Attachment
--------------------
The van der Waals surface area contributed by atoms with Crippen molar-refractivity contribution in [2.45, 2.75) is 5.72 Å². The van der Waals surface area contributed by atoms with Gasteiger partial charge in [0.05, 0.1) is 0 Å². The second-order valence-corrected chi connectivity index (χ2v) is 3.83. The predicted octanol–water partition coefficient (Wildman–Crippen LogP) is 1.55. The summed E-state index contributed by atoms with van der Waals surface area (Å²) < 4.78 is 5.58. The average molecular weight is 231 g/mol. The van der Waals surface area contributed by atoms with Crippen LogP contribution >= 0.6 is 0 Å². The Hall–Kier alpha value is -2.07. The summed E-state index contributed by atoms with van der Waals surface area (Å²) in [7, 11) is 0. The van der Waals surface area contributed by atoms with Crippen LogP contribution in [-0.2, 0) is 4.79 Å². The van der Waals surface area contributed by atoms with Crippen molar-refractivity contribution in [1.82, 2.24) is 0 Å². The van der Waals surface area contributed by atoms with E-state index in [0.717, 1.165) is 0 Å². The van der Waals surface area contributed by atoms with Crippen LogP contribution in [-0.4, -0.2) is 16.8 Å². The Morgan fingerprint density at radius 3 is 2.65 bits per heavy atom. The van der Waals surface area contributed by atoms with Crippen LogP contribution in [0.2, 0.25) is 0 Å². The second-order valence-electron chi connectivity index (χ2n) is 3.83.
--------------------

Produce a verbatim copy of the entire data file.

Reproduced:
The van der Waals surface area contributed by atoms with Crippen molar-refractivity contribution in [2.45, 2.75) is 5.72 Å². The van der Waals surface area contributed by atoms with Gasteiger partial charge in [0.05, 0.1) is 0 Å². The second-order valence-corrected chi connectivity index (χ2v) is 3.83. The predicted octanol–water partition coefficient (Wildman–Crippen LogP) is 1.55. The summed E-state index contributed by atoms with van der Waals surface area (Å²) < 4.78 is 5.58. The average molecular weight is 231 g/mol. The van der Waals surface area contributed by atoms with Crippen LogP contribution >= 0.6 is 0 Å². The Hall–Kier alpha value is -2.07. The summed E-state index contributed by atoms with van der Waals surface area (Å²) in [7, 11) is 0. The van der Waals surface area contributed by atoms with Crippen LogP contribution in [-0.2, 0) is 4.79 Å². The van der Waals surface area contributed by atoms with Crippen molar-refractivity contribution in [1.82, 2.24) is 0 Å². The van der Waals surface area contributed by atoms with E-state index in [0.717, 1.165) is 0 Å². The van der Waals surface area contributed by atoms with Crippen LogP contribution in [-0.4, -0.2) is 16.8 Å². The Morgan fingerprint density at radius 3 is 2.65 bits per heavy atom. The van der Waals surface area contributed by atoms with Crippen LogP contribution in [0.2, 0.25) is 0 Å². The second-order valence-electron chi connectivity index (χ2n) is 3.83.